Contact No: +91-8826373757 | +91-8826859373 | 011-25052216
Email: rakesh.its@gmail.com | editor@innovativepublication.com

Indian Journal of Microbiology Research


Antibiotic resistance pattern of streptococcus pyogenes isolated from clinical samples with special reference to quinolone resistance


Full Text PDF Share on Facebook Share on Twitter


Author Details: Thipperudraswamy. T, Halesh. L.H, Sajjanar.S. Vijetha, Premalatha D.E

Volume : 4

Issue : 1

Online ISSN : 2394-5478

Print ISSN : 2394-546X

Article First Page : 104

Article End Page : 109


Abstract

Background & Objectives: Streptococcus pyogenes producing quinolone resistance are an increasing cause of concern in the hospitals as they produce a therapeutic dilemma for the treating physician. The present study was undertaken to know the prevalence of quinolone resistant streptococcus pyogenes from clinical isolates and their antibiotic resistance pattern.
Methods: A total of 28 streptococcus pyogenes were recovered from various clinical specimens. All the samples were processed for routine bacterial culture and antimicrobial susceptibility test as per standard protocol (CLSI, Koeneman’s Text Book).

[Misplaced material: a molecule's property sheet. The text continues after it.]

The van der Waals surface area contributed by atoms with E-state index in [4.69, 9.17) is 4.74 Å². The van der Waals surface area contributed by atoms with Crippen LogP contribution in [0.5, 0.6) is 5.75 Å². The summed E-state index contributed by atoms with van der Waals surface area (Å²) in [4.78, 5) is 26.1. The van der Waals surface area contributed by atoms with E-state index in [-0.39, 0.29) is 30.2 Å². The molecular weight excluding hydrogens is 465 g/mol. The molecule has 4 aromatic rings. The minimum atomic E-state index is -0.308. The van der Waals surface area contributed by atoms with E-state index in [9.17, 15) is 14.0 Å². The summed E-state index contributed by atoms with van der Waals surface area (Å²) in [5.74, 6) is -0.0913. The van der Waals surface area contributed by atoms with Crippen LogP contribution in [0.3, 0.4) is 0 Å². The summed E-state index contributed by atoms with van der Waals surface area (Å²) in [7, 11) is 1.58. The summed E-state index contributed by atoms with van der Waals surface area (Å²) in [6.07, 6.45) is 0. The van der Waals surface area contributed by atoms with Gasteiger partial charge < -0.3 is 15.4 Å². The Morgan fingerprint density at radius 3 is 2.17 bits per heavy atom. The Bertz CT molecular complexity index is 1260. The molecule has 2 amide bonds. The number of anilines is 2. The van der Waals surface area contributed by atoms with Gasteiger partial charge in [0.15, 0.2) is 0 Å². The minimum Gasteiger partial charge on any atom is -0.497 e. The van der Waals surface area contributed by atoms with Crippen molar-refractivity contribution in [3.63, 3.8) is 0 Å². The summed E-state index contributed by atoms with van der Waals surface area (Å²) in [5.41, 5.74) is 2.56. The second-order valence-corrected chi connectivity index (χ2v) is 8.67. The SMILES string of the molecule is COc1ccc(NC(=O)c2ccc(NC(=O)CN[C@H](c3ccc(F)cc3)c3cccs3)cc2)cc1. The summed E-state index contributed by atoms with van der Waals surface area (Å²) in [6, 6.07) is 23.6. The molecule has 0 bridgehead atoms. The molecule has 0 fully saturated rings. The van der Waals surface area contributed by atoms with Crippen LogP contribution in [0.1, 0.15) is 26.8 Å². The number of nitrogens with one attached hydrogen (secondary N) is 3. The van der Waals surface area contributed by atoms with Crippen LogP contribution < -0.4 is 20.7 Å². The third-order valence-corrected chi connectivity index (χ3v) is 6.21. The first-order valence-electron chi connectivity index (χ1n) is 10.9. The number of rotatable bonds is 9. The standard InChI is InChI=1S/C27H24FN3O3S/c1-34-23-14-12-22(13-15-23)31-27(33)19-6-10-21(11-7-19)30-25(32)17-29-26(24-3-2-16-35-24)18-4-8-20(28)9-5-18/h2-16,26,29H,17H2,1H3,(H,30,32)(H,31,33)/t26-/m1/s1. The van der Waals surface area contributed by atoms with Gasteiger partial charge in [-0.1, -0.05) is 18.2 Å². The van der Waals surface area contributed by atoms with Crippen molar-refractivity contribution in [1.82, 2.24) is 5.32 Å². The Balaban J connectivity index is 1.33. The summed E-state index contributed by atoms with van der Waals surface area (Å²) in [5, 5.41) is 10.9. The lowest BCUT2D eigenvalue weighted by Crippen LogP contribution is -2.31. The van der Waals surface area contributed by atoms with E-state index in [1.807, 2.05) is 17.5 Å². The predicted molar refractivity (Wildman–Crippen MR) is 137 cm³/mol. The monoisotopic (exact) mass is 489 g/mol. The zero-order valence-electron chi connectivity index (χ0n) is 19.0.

Results: Of 28 streptococcus pyogenes isolates 8(34.78%) were showing Quinolone resistance. In this study, we investigated antimicrobial activity of 20 widely used antibiotics against S. pyogenesisolates. Tetracycline (53.57%), Ampicilin (32.14%), Erythromycin (32.14%) Cotrimoxazole (39.28%), Levofloxacin (28.57%) and Ciprofloxacin (28.57%) were resistant. Cephalosporins like Ceftazidime (21.42%), Cefotaxime (21.42%) and Azithromycin (21.42%) were less resistant. Cefepime (10.71%), Linezolid (7.14%) and Vancomycin (3.57%) were least resistant. All the isolates were sensitive to Meropenem. Majority of Quinolone resistance isolates were resistant to tetracycline.
Conclusion: Of 28 streptococcus pyogenes isolates 8(34.78%) were showing Quinolone resistance. Cefepime (10.71%), Linezolid (7.14%) and Vancomycin (3.57%) were least resistant. All the isolates were sensitive to Meropenem.

Keywords: Streptococcus Pyogenes. Quinolone resistance, GAS Infection, Therapeutic options